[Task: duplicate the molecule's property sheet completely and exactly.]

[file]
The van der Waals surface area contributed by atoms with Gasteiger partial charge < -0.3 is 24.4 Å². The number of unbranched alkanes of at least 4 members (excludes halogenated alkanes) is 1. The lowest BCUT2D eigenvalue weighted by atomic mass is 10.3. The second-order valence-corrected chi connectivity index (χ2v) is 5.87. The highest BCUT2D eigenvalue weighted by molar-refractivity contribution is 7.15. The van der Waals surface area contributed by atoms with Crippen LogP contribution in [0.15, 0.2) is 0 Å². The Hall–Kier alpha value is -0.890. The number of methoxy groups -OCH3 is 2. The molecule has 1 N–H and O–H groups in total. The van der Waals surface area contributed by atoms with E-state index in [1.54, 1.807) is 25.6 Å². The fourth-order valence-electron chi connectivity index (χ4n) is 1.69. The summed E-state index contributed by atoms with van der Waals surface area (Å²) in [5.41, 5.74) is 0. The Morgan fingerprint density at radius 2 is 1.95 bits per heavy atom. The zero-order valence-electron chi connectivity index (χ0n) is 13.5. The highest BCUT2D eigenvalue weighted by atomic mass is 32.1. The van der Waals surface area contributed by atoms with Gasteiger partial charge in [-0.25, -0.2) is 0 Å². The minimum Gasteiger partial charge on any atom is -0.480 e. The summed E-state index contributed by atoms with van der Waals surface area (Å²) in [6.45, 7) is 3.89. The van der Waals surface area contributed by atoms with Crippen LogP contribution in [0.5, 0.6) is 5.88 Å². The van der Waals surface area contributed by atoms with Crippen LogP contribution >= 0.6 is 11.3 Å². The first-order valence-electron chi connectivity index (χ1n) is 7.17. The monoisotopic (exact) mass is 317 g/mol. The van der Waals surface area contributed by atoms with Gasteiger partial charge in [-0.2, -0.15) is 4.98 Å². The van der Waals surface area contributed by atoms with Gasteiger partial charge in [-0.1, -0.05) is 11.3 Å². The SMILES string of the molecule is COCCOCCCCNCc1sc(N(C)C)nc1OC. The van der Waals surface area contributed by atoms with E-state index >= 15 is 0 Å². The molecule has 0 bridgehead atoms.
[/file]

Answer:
The van der Waals surface area contributed by atoms with Gasteiger partial charge < -0.3 is 24.4 Å². The number of unbranched alkanes of at least 4 members (excludes halogenated alkanes) is 1. The lowest BCUT2D eigenvalue weighted by atomic mass is 10.3. The second-order valence-corrected chi connectivity index (χ2v) is 5.87. The highest BCUT2D eigenvalue weighted by molar-refractivity contribution is 7.15. The van der Waals surface area contributed by atoms with Crippen LogP contribution in [0.15, 0.2) is 0 Å². The Hall–Kier alpha value is -0.890. The number of methoxy groups -OCH3 is 2. The molecule has 1 N–H and O–H groups in total. The van der Waals surface area contributed by atoms with E-state index in [1.54, 1.807) is 25.6 Å². The fourth-order valence-electron chi connectivity index (χ4n) is 1.69. The summed E-state index contributed by atoms with van der Waals surface area (Å²) in [5.41, 5.74) is 0. The Morgan fingerprint density at radius 2 is 1.95 bits per heavy atom. The zero-order valence-electron chi connectivity index (χ0n) is 13.5. The highest BCUT2D eigenvalue weighted by atomic mass is 32.1. The van der Waals surface area contributed by atoms with Gasteiger partial charge in [-0.25, -0.2) is 0 Å². The minimum Gasteiger partial charge on any atom is -0.480 e. The summed E-state index contributed by atoms with van der Waals surface area (Å²) in [6.45, 7) is 3.89. The van der Waals surface area contributed by atoms with Crippen LogP contribution in [0.5, 0.6) is 5.88 Å². The van der Waals surface area contributed by atoms with Crippen LogP contribution >= 0.6 is 11.3 Å². The first-order valence-electron chi connectivity index (χ1n) is 7.17. The monoisotopic (exact) mass is 317 g/mol. The van der Waals surface area contributed by atoms with Gasteiger partial charge in [-0.2, -0.15) is 4.98 Å². The van der Waals surface area contributed by atoms with Gasteiger partial charge in [-0.1, -0.05) is 11.3 Å². The SMILES string of the molecule is COCCOCCCCNCc1sc(N(C)C)nc1OC. The van der Waals surface area contributed by atoms with E-state index >= 15 is 0 Å². The molecule has 0 bridgehead atoms.